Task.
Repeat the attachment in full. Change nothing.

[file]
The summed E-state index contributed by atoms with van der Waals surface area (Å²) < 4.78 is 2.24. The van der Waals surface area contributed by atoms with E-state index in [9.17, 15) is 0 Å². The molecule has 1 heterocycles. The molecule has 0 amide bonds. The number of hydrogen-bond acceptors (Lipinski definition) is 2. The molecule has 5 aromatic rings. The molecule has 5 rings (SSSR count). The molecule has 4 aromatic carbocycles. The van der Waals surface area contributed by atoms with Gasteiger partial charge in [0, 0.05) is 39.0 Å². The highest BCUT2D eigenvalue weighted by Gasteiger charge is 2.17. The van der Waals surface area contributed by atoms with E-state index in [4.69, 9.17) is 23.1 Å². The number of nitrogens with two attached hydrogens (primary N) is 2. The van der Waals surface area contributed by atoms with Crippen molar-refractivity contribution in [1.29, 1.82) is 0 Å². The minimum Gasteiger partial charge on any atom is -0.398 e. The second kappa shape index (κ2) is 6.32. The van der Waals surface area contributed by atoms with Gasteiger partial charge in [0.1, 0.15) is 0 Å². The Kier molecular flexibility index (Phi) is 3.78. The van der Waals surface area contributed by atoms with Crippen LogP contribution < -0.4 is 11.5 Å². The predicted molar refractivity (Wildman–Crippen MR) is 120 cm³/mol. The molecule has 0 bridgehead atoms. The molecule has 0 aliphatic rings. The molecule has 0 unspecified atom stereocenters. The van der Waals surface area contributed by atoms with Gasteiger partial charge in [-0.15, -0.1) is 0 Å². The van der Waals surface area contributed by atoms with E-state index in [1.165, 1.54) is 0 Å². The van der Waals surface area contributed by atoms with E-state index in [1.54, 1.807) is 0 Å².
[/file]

The summed E-state index contributed by atoms with van der Waals surface area (Å²) < 4.78 is 2.24. The van der Waals surface area contributed by atoms with E-state index in [9.17, 15) is 0 Å². The molecule has 1 heterocycles. The molecule has 0 amide bonds. The number of hydrogen-bond acceptors (Lipinski definition) is 2. The molecule has 5 aromatic rings. The molecule has 5 rings (SSSR count). The molecule has 4 aromatic carbocycles. The van der Waals surface area contributed by atoms with Gasteiger partial charge in [0, 0.05) is 39.0 Å². The highest BCUT2D eigenvalue weighted by Gasteiger charge is 2.17. The van der Waals surface area contributed by atoms with E-state index in [4.69, 9.17) is 23.1 Å². The number of nitrogens with two attached hydrogens (primary N) is 2. The van der Waals surface area contributed by atoms with Crippen molar-refractivity contribution in [1.29, 1.82) is 0 Å². The minimum Gasteiger partial charge on any atom is -0.398 e. The second kappa shape index (κ2) is 6.32. The van der Waals surface area contributed by atoms with Gasteiger partial charge in [0.1, 0.15) is 0 Å². The Kier molecular flexibility index (Phi) is 3.78. The van der Waals surface area contributed by atoms with Crippen LogP contribution < -0.4 is 11.5 Å². The predicted molar refractivity (Wildman–Crippen MR) is 120 cm³/mol. The molecule has 0 bridgehead atoms. The molecule has 0 aliphatic rings. The molecule has 0 unspecified atom stereocenters. The van der Waals surface area contributed by atoms with Gasteiger partial charge in [-0.15, -0.1) is 0 Å². The van der Waals surface area contributed by atoms with E-state index in [1.165, 1.54) is 0 Å². The van der Waals surface area contributed by atoms with E-state index in [1.54, 1.807) is 0 Å².